This post is published on all Patches in the suburban Chicago network. Have an opinion on this constitutional amendment? Share your views with readers throughout the Chicago area.

Jack November 02, 2012 at 04:52 PM
Jeff: I am not trying to say that all teachers are always powerless in the face of union leadership. I am trying to explain that college grads who enter into a teaching career have no clue what it is all about. Also, as far as the NEA and the IEA (national teacher union and IL teacher union respectively) regular every-day teachers have virtually no influence or effective way to effect decisions of these unions. Trust me, I am in NO WAY defending these large scale national or state entities. 95% of a teacher's union dues go to these unions with or without the teacher's consent. In terms of electing union officials: Its is a joke. There is a big difference between a local teachers' union and these large powerful unions. I recognize that many conservative minded people don't believe that public employees should be allowed to collectively bargain. I also recognize that many people don't believe that unions should exist at all. I will not try to change anyone's opinions on that matter at this time. I'm also not trying to cast teachers as plaster saints; but making teachers out to be parasites and villians is irresponsible and misleading.I fully understand how angry and helpless people can feel when they see the amount of taxes they pay in property, IL income, Federal income, SS, and Medicare. But remember: we pay that stuff too. (except SS) And I'm NOT trying to say that TRS and SS are anywhere near the same. I recognize that TRS has far higher payouts, I'm not naive.
Juvenal November 02, 2012 at 05:07 PM
The actual SS contribution for a private worker is 10.4 % (and is usually 12.4% exept the last two years) because the employer is required to pay another 6.2% of your salary that you never see. Local school districts pay less than 1% into TRS for their employees, so these dumbass school boards can overpay their teachers without feeling the costs of the pensions -- trying to fix this doomed pension reform earlier this year because of course property taxes will go up when schools have to behave like every other employer. No one blames teachers but the teachers unions are so unyielding when it comes to any solution to the pension crisis (other than "raise taxes so we get ours") that they make the tea party look as accomodating as neville Chamberlain. Their solution will never work, you could never raise IL taxes enough to pay all these pensions because as the business climate here worsens and taxes skyrocket all the jobs and people will flee to other states, so the tax base will shrink so fast you could never make it up with higher rates and fees, which only promote more flight, etc....
Jack November 02, 2012 at 06:23 PM
Jeff: An interesting way of looking at the issue of local property taxes. I see the logic of your argument, but I still don't see what we are really arguing. At the end of the day, do you oppose just the current teacher pension system? Or do you oppose current teacher pay as well? I want to be clear on this. (some of the following facts are from the top of my head so correct me if anyone sees something out of line): The TRS system as it was designed in the 1970's was that teachers pay a certain percentage (approx. 9.2% today) from their check to the pension. In return, the state government would match the amount that teachers pay with a like amount from IL income tax. Teachers would then earn somewhere in the neighborhood of 80% of their salary once they retire. (No one can doubt that this is a very attractive pension plan!) Lots of questions arise from this. Why would the state government back in the 1970's do this? More importantly, why didn't more people react with outrage back then? Is this pension policy truly unacceptable? Or is the conservative attack on teacher pensions more of a symptom of the recent econmic recession? The "pension crisis" that everyone is talking about right now has arisen because the state government for years DID NOT contribute its required amount. Instead, they chose to ignore these payments in order to make up for budget shortfalls in other areas. I'll go on later, first I need to know if we disagree on this.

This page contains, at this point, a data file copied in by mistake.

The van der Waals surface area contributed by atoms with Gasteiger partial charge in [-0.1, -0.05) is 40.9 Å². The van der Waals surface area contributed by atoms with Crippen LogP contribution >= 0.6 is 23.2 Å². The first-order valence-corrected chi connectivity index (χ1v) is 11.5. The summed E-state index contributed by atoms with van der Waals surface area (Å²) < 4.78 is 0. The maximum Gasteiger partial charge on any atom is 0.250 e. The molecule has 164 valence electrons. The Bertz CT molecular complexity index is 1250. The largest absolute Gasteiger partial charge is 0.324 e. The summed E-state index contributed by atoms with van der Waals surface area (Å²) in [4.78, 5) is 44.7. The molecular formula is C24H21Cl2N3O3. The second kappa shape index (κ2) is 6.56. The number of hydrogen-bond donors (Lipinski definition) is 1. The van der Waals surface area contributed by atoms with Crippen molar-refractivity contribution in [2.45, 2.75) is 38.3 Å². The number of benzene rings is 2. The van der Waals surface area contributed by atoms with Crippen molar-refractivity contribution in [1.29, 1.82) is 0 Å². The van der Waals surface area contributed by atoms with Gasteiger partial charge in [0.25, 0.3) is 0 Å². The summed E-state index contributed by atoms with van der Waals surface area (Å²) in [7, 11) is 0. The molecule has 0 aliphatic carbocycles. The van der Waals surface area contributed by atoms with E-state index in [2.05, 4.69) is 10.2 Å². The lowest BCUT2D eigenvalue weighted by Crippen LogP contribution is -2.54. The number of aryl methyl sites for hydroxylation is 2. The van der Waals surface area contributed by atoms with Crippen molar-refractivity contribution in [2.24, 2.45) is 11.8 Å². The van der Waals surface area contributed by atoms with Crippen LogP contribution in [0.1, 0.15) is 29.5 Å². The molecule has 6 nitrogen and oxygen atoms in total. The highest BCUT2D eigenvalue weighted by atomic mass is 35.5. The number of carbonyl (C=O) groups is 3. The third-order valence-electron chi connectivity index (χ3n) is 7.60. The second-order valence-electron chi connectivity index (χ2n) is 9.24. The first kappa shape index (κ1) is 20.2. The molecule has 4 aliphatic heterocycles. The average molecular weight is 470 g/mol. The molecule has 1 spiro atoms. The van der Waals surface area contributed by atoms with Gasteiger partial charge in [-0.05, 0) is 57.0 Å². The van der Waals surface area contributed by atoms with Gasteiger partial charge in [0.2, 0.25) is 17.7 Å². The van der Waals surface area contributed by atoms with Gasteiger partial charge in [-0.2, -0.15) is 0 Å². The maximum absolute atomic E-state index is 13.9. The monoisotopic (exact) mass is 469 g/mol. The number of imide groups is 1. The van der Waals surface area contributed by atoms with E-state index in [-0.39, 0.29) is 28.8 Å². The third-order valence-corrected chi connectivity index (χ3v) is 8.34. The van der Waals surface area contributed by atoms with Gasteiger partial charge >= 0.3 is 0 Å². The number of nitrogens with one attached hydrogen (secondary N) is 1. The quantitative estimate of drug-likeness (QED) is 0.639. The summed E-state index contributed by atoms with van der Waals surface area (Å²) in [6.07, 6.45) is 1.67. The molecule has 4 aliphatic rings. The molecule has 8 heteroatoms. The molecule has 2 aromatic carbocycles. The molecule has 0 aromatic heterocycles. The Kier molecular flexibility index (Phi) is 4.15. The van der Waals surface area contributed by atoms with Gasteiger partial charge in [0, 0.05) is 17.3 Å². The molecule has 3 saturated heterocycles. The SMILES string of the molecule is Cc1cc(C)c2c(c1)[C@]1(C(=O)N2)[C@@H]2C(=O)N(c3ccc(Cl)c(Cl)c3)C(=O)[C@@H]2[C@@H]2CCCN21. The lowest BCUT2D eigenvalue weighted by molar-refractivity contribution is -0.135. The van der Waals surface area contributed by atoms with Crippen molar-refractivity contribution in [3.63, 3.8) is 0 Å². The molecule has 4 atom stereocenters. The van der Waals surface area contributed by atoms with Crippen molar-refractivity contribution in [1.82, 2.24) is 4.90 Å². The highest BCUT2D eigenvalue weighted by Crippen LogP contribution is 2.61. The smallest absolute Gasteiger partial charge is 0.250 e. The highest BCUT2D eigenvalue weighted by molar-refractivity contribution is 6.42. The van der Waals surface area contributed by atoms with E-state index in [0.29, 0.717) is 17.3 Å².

Paul L. November 02, 2012 at 06:34 PM
Here's a link....enjoy! http://usnews.nbcnews.com/_news/2012/11/02/14881090-teachers-unions-in-ohio-try-to-get-educators-elected-to-state-offices?lite
DG Guy November 02, 2012 at 09:51 PM
I don't think it's fair calling this a "conservative attack on teacher pensions". The system has blown up and in Illinois liberals and conservatives are coming to the same conclusions. You're right that the state did not contribute for several years. They took a "pension holiday". The unions. for some reason, signed off on this. Even if they had not taken that holiday, there would be a problem (albeit a smaller one.) The contributions that both parties paid into the system over the past 40 years were not sufficient to fund payouts. Actuaries typically decide how much needs to be contributed to a pension to keep it going. Instead of letting actuaries decide in Illinois, politicians just dreamed up a percentage to contribute. It was not nearly enough.